Update - The Hague Program for Cyber Norms - April 2020
Message from The Hague Program for Cyber Norms

We hope you are doing well, and that you and your family and friends are healthy and safe during these challenging times, when many of us are working and teaching remotely, in addition to home-schooling, caring for loved ones and various other commitments.

Here at The Hague Program for Cyber Norms, we have for now postponed most of our activities planned for the Spring semester. Our incoming Visiting Fellows will hopefully be able to reschedule and join us later this year in The Hague, but their lectures are postponed as are our other workshops, meetings and conferences.

As you can see from today's newsletter, we do hope we will be able to meet in person again in November for our third annual conference in The Hague. We look forward to discussing and debating -  in keynotes, panels and during coffee breaks - responsible (state) behaviour in cyberspace, this time focusing on fragmentation, polarization and hybridity. Our Call for Papers is out as of today: we look forward to receiving your abstracts!

Stay safe and healthy,
The Hague Program for Cyber Norms team

Call for Papers | Moving Forward: Fragmentation, Polarization and Hybridity in Cyberspace
Fragmentation, polarization and hybridity are setting the scene for the debate about responsible state behavior in cyberspace. These developments are neither new, nor fully understood, but they are set to play an important role on how to move forward in the diplomatic processes on international security and cyberspace.

In 2020, we hope to take the conversation about cyber norms further by taking these three macro-level developments – fragmentation, polarization and hybridity – and linking them to the need to move forward in this debate, as the general theme for the third annual academic conference of The Hague Program for Cyber Norms.

The key to understanding the development of norms in cyberspace lies in bringing together various disciplines that relate to the theme in a broad sense. This call for papers is therefore open to extended abstracts from a wide range of academic disciplines. Accepted contributors are eligible for funding for travel and lodging.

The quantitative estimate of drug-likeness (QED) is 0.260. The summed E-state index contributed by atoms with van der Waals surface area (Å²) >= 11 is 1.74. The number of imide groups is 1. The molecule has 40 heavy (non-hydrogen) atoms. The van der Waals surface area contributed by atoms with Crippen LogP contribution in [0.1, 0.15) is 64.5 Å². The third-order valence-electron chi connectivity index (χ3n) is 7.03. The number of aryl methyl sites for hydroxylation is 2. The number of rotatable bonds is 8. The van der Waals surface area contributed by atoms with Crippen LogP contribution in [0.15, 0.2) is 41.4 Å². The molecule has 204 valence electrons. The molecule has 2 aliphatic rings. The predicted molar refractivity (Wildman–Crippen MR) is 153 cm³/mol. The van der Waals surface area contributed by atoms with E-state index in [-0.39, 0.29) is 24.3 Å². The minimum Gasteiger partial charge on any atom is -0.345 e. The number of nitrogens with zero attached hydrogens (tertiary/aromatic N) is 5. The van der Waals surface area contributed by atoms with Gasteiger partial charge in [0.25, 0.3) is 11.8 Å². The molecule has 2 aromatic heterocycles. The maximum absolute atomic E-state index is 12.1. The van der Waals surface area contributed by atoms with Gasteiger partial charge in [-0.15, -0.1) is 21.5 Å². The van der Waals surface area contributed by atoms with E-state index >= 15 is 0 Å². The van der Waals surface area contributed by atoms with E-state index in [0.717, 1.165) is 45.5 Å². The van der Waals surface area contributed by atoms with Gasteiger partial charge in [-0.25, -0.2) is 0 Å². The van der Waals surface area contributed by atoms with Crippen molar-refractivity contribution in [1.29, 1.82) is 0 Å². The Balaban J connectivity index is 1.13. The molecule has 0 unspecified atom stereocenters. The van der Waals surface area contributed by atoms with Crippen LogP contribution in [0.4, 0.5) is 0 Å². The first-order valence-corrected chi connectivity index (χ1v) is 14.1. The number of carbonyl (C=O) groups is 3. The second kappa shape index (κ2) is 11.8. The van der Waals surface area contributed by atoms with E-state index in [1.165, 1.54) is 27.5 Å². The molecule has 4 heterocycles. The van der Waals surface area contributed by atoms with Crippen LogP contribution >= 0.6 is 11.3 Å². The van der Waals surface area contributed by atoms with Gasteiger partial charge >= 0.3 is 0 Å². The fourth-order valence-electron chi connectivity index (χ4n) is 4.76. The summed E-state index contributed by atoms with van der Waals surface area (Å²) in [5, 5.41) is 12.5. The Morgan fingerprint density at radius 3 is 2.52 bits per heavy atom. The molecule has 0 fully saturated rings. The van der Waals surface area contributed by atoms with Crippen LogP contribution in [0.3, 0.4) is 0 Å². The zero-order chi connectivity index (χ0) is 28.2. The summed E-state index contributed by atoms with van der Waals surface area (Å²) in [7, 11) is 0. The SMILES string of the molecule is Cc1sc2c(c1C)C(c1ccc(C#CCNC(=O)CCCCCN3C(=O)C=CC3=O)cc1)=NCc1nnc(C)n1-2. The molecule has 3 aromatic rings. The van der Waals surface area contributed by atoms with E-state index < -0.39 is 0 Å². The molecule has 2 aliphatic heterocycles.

The complete call for papers is available on our website. The call is open until 31 May 2020 and the conference itself is planned to take place on 10-11 November 2020 in The Hague. Read on...


Policy Brief | Three tales of attribution in cyberspace
In this policy brief, Dennis Broeders, Els De Busser and Patryk Pawlak discuss attribution in cyberspace from three different perspectives: criminal law, international law and policy. This is a joint publication with EU Cyber Direct and can be downloaded on our website. Read on...

Policy Brief | Application of international law to cyber operations
In this policy brief, Przemyslaw Roguski offers a comparative analysis of seven States on how international law applies to cyber operations. The brief discusses observable trends, commonalities and differences between the analysed States in their understanding of the applicability of international law to cyber operations. The brief can be downloaded on our website. Read on...

Journal article | Deterritorializing Cyber Security and Warfare in Palestine: Hackers, Sovereignty, and the National Cyberspace as Normative
In this article for the journal CyberOrient, our postdoctoral researcher Fabio Cristiano explores how different cybersecurity strategies – implemented by the Israeli government, the Palestinian Authority, and Hamas – intersect and produce a cyberspace characterized by territorial annexation, occupation, and blockadeRead on...


Commentary | Cyber Norms and the United Nations
In this new article for the Italian Institute for International Political Studies (ISPI), Senior Fellow Dennis Broeders and Fabio Cristiano discuss the role of the United Nations as a normative power when it comes to responsible state behaviour in cyberspace. Read on...

Interview | François Delerue on his Visiting Fellowship
François Delerue joined us from 13 to 21 February 2020 for a Visiting Fellowship. We sat down with him to hear about his fellowship experience. Read on...


Report | Is the GCC cyber resilient?
How would the states of the Gulf Cooperation Council (GCC) respond to a serious cyber incident? In this new Chatham House report, Joyce Hakmeh and Associate Fellow James Shires ask whether the GCC is cyber resilient. Read on...
Latest entries in our Cyber Norms Bibliography Complete bibliography found here. Please send any additions or suggestions to
About us

The Hague Program for Cyber Norms is a research program at Leiden University in The Hague, The Netherlands, which focuses on the development and implementation of cyber norms. We ask how norms are and can be applied to support cyber security, stability and peace. Our Program is an independent and inclusive platform that welcomes academic and non-academic partners. We invite international thinkers and practitioners to apply critical thinking to the cyber peace and security issues. The platform is open for cooperation to all interested universities and scholars.

For more information, visit our website.

Copyright © 2020 The Hague Program on International Cyber Security / Institute of Security and Global Affairs, All rights reserved.

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